A new book entitled The Secret History of Chanel No. 5 claims that while World War II raged across Europe, production of the famous scent had no choice but to move from Grasse, France to Hoboken, New Jersey. Make all the jokes you want about parts of the state not smelling very nice at all, but for at least a few years Hoboken was scented with roses and really, really expensive (and totally smuggled) French jasmine.
The book’s author, Tilar Mazzeo, notes that Coco Chanel herself wasn’t happy about the move, saying, “It is monstrous … They produced it in Hoboken!” But at the time she didn’t have a choice. The story goes that by the time the war rolled around, she’d sold 90 percent of her stake in the perfume to another company, who thought it would be safer to produce the scent in a place where bombs weren’t falling out of the sky.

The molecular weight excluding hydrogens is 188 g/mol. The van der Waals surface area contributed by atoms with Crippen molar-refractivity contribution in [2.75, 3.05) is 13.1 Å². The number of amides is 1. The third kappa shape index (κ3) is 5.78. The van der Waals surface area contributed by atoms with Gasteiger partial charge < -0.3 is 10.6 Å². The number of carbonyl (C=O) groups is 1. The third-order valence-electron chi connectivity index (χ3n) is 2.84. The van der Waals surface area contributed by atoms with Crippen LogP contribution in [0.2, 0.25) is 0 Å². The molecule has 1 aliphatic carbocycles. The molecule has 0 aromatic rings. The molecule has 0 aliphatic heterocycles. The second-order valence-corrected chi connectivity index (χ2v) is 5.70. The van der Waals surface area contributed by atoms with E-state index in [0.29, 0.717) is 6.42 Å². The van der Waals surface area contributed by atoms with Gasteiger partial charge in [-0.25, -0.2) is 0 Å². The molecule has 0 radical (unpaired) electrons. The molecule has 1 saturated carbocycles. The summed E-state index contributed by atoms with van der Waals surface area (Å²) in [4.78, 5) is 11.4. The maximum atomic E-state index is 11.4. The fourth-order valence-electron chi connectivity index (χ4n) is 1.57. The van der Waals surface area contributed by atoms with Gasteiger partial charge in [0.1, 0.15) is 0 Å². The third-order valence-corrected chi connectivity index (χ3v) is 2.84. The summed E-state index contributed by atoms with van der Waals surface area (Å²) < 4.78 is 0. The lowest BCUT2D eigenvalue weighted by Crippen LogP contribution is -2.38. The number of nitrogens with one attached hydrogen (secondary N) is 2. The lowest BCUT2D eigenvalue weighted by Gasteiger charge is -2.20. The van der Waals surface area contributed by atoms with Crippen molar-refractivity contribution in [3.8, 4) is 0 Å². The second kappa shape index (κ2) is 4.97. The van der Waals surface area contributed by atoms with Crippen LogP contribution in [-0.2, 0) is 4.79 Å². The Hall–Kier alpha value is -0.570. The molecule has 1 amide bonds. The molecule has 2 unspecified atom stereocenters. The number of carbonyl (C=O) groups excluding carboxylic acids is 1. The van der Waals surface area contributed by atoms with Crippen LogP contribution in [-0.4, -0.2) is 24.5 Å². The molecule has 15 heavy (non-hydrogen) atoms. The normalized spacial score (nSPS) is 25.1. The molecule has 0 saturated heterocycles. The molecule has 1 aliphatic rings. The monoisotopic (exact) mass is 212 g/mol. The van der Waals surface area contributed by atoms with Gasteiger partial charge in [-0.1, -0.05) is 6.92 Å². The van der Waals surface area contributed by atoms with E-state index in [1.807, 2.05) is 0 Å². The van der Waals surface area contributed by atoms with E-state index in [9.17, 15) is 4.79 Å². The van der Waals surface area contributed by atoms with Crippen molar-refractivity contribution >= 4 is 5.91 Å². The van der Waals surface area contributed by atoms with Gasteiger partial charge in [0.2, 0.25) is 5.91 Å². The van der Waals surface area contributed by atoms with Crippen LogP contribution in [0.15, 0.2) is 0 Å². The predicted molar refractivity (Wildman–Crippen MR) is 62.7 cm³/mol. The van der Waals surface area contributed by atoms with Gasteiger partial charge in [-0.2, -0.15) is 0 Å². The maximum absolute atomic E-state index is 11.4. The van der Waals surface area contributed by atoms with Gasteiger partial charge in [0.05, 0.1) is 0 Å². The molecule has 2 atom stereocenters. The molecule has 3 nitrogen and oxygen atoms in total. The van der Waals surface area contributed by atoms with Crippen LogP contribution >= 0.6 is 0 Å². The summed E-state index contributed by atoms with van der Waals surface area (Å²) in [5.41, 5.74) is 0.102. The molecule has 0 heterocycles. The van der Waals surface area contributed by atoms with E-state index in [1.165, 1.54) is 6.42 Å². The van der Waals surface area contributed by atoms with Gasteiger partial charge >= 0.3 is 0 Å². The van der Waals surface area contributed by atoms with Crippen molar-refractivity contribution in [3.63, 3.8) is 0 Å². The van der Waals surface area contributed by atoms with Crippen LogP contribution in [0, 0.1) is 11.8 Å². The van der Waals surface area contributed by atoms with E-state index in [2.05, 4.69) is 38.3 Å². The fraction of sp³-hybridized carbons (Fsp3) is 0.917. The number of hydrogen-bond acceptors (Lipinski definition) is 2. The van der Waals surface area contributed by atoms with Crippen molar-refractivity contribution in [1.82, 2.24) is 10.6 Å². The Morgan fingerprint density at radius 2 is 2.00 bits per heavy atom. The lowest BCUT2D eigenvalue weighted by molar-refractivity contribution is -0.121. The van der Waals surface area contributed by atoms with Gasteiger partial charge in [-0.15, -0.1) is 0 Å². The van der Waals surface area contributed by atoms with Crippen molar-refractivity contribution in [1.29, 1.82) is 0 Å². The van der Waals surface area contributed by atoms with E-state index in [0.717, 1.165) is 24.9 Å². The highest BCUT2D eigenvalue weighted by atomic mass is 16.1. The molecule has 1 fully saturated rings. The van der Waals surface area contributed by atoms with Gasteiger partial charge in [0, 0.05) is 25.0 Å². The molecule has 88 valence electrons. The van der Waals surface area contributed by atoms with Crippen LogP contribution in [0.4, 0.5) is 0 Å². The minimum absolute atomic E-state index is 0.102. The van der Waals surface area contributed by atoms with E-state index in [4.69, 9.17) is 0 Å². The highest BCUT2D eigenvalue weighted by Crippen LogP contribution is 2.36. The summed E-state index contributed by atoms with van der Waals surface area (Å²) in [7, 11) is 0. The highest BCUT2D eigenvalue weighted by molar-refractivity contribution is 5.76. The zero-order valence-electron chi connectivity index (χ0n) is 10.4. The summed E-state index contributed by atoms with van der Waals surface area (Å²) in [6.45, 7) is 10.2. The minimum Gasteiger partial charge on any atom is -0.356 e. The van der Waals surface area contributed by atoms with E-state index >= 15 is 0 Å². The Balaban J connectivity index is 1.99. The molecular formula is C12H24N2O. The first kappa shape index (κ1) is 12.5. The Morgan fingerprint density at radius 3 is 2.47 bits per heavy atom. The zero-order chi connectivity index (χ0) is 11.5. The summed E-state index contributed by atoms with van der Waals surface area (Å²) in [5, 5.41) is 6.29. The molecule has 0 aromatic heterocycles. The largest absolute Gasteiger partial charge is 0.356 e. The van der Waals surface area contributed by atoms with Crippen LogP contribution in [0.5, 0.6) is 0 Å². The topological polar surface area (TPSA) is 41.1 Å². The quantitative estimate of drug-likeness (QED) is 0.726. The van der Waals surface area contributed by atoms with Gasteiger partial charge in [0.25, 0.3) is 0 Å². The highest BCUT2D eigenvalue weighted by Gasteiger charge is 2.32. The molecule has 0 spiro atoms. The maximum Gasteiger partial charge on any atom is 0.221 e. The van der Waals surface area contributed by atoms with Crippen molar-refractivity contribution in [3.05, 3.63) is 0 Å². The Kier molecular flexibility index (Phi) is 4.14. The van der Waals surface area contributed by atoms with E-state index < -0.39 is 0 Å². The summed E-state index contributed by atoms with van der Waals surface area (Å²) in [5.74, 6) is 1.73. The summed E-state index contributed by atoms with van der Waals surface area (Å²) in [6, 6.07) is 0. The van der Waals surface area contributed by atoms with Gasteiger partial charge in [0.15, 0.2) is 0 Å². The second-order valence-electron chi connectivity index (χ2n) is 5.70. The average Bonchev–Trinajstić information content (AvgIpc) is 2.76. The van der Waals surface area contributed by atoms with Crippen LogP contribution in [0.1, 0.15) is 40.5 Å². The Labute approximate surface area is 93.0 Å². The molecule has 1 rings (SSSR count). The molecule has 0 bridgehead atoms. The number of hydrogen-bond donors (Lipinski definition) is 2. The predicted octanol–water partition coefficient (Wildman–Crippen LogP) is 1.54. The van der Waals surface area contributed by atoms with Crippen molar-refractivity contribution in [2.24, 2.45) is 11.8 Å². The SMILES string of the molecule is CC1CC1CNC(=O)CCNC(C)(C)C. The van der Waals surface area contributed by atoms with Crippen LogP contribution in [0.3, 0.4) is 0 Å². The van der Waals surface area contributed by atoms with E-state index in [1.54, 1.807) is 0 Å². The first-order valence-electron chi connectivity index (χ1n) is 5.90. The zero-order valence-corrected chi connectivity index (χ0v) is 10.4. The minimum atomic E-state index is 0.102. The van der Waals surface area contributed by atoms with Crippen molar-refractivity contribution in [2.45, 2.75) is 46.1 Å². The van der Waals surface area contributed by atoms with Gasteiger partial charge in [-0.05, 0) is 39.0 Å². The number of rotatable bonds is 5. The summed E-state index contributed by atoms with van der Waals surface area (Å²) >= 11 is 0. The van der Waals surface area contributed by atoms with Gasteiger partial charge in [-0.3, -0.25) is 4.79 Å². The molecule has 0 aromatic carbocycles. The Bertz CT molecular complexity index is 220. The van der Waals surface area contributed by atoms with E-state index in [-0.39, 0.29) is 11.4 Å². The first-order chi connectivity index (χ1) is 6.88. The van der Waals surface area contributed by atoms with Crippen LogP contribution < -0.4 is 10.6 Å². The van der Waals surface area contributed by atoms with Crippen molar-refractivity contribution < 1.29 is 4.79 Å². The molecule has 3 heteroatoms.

Does the perfume smell any worse for having been tinged with a little New Jersey scent? Is Miami a worse place for playing host to the kids from The Jersey Shore? Chanel No. 5 still sells for about $400 an ounce, so maybe a little Jersey heritage isn’t such a bad thing after all.
[Via The New York Post]